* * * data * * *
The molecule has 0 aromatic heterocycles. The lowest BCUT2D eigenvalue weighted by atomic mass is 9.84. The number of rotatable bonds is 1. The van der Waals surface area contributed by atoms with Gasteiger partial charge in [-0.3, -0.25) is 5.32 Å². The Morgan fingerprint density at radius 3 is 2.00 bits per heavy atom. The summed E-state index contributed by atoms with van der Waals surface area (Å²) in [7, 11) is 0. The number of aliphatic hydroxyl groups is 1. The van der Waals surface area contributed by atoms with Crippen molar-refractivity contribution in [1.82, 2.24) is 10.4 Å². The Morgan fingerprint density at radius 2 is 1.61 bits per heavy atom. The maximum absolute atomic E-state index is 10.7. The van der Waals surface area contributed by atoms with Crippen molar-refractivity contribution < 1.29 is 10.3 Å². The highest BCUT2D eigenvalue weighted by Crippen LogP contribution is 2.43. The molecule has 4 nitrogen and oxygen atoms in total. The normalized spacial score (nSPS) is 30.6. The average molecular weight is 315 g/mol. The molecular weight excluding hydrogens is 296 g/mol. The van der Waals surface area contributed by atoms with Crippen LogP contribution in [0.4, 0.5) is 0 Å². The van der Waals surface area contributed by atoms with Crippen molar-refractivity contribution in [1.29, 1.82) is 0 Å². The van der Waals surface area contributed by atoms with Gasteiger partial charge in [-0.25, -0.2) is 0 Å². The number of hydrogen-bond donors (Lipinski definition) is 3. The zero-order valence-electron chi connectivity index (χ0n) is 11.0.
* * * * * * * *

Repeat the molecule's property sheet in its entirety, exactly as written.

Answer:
The molecule has 0 aromatic heterocycles. The lowest BCUT2D eigenvalue weighted by atomic mass is 9.84. The number of rotatable bonds is 1. The van der Waals surface area contributed by atoms with Gasteiger partial charge in [-0.3, -0.25) is 5.32 Å². The Morgan fingerprint density at radius 3 is 2.00 bits per heavy atom. The summed E-state index contributed by atoms with van der Waals surface area (Å²) in [7, 11) is 0. The number of aliphatic hydroxyl groups is 1. The van der Waals surface area contributed by atoms with Crippen molar-refractivity contribution in [1.82, 2.24) is 10.4 Å². The Morgan fingerprint density at radius 2 is 1.61 bits per heavy atom. The maximum absolute atomic E-state index is 10.7. The van der Waals surface area contributed by atoms with Crippen molar-refractivity contribution < 1.29 is 10.3 Å². The highest BCUT2D eigenvalue weighted by Crippen LogP contribution is 2.43. The molecule has 4 nitrogen and oxygen atoms in total. The normalized spacial score (nSPS) is 30.6. The average molecular weight is 315 g/mol. The molecular weight excluding hydrogens is 296 g/mol. The van der Waals surface area contributed by atoms with Crippen LogP contribution in [0.4, 0.5) is 0 Å². The van der Waals surface area contributed by atoms with Crippen molar-refractivity contribution in [1.29, 1.82) is 0 Å². The van der Waals surface area contributed by atoms with Gasteiger partial charge in [-0.25, -0.2) is 0 Å². The number of hydrogen-bond donors (Lipinski definition) is 3. The zero-order valence-electron chi connectivity index (χ0n) is 11.0.